An Ebay Catch 22

ES-335 Number 1. Changed tuners, Non functioning "electronics". No reserve.

ES-335 number 2. All original, no issues of any kind. Reserve set at $10,000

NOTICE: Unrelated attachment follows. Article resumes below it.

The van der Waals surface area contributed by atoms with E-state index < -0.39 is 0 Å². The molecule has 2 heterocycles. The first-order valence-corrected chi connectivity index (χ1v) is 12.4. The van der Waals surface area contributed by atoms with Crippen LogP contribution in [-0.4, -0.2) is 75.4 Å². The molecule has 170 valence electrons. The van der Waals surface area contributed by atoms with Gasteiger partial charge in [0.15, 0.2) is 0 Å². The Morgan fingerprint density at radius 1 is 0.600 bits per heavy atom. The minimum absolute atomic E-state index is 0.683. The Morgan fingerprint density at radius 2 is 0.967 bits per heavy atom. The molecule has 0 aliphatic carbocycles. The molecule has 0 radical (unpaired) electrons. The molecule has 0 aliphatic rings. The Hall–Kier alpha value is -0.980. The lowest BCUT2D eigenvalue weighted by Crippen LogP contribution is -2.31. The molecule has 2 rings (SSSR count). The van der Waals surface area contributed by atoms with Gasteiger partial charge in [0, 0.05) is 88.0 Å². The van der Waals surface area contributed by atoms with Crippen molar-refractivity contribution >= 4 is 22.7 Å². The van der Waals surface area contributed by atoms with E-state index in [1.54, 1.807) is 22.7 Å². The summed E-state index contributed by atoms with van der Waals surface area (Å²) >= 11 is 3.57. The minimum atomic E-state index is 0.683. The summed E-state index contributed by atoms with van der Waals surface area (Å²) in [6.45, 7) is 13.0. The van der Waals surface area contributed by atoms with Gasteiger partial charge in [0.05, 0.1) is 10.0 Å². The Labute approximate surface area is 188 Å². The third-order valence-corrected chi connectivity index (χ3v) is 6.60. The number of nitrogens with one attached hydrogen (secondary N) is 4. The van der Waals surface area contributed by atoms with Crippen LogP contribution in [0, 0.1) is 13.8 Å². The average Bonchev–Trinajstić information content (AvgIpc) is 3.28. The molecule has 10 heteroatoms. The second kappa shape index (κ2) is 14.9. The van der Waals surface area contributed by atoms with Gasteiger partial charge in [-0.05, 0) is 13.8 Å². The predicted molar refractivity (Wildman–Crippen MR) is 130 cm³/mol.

I’m going to do something here which I don’t usually do. I’m going to compare 2 guitars that have recently been on Ebay. Both are ’64 ES-335’s and both were Bigsby equipped with the “custom made” plaque. The first one was listed without a reserve, the second with a reserve. ES-335 number 1 had changed tuners which weren’t disclosed in the auction and the listing mentioned that the “electronics” were not functioning. I emailed the seller and got no response to my question about the “electronics”. Not functioning could mean a loose wire or it could mean both pickups need rewinding. There was no mention of what parts were original or what had been modded. It was a very non descriptive listing. Those usually scare me a little.  The second 64 ES-335 was mine. I noted that it was 100% original and that it was completely functional. I called it a “no issue” guitar and I meant it. I didn’t do a long elaborate description since I didn’t think it needed one. It was, after all, a no issue guitar. The kind collectors want. Exactly as it left the factory some 46 years ago. To make a long story shorter, you would expect guitar number 2 to have sold for somewhat more than guitar number one given the fact that they were identical and number one had some potentially serious issues. Even if the “electronics” had been 100%, it still had changed tuners. A set of single line double ring tuners can set you back $400-$500. At the very least, you would have to go in and check all the connections and if you aren’t a do-it-yourself type, that could cost you another $200. That doesn’t take into consideration the possibility of changed pickups, open pickups, broken pickups, changed pots and any number of other possibilities that made this guitar (guitar number one) a little scary. On top of all that, guitar number one didn’t have it’s stop tail or studs included, or at least it wasn’t mentioned. Guitar number 2 had both. But, to be honest, I put in a bid on it even though I have one exactly like it. I bid it up to $8900 but it went for $9500 or so. Given that, what do you expect the same guitar with no issues to go for? Another thousand? Another $1500? maybe $2000″ Certainly $11,500 isn’t out of the question for a ’64 ES-335 with no issues. A non Bigsby version sold for $15,000 that same week. So, even using the 25% discount for a Bigsby version (which doesn’t quite apply to the “custom made” version since it also has a stop tail), the no issue guitar would have been expected to fetch $11,000.  OK, I’ve held this up long enough. Guitar number 2 topped out at around $8400. More than a thousand dollars less than the one with issues. Had I not put a reserve on it, someone would have gotten the bargain of the month. How is one to deal with a market that is so incredibly A: Inconsistent, B: Ignorant, C: Illiterate or D: All of the above.  There are a lot of smart, informed buyers out there and probably just as many who don’t take the time to read carefully (guilty of that myself) and perhaps a few that just don’t know any better. So ” D” all of the above looks like the answer. The inconsistency of the market is probably driven by extremely low demand. There’s a bad economy and people aren’t buying things like vintage guitars. You will likely kick yourself when the market turns back up for not taking advantage of this “buyers” market. It is entirely possible that the buyer of guitar number one felt that he got a good deal, hoping that there were no major issues with the “electronics” and was thus taken out of the bidding for guitar number 2. There aren’t that many buyers to begin with and the fact that the high bidder on number 2 was a dealers speaks volumes. It says, there are very few or no buyers at retail. That is why it’s a buyers market. That’s also why sometimes a reserve is unavoidable. But, at the same time, the reserve could be the reason more potential buyers didn’t bother bidding. Catch 22.

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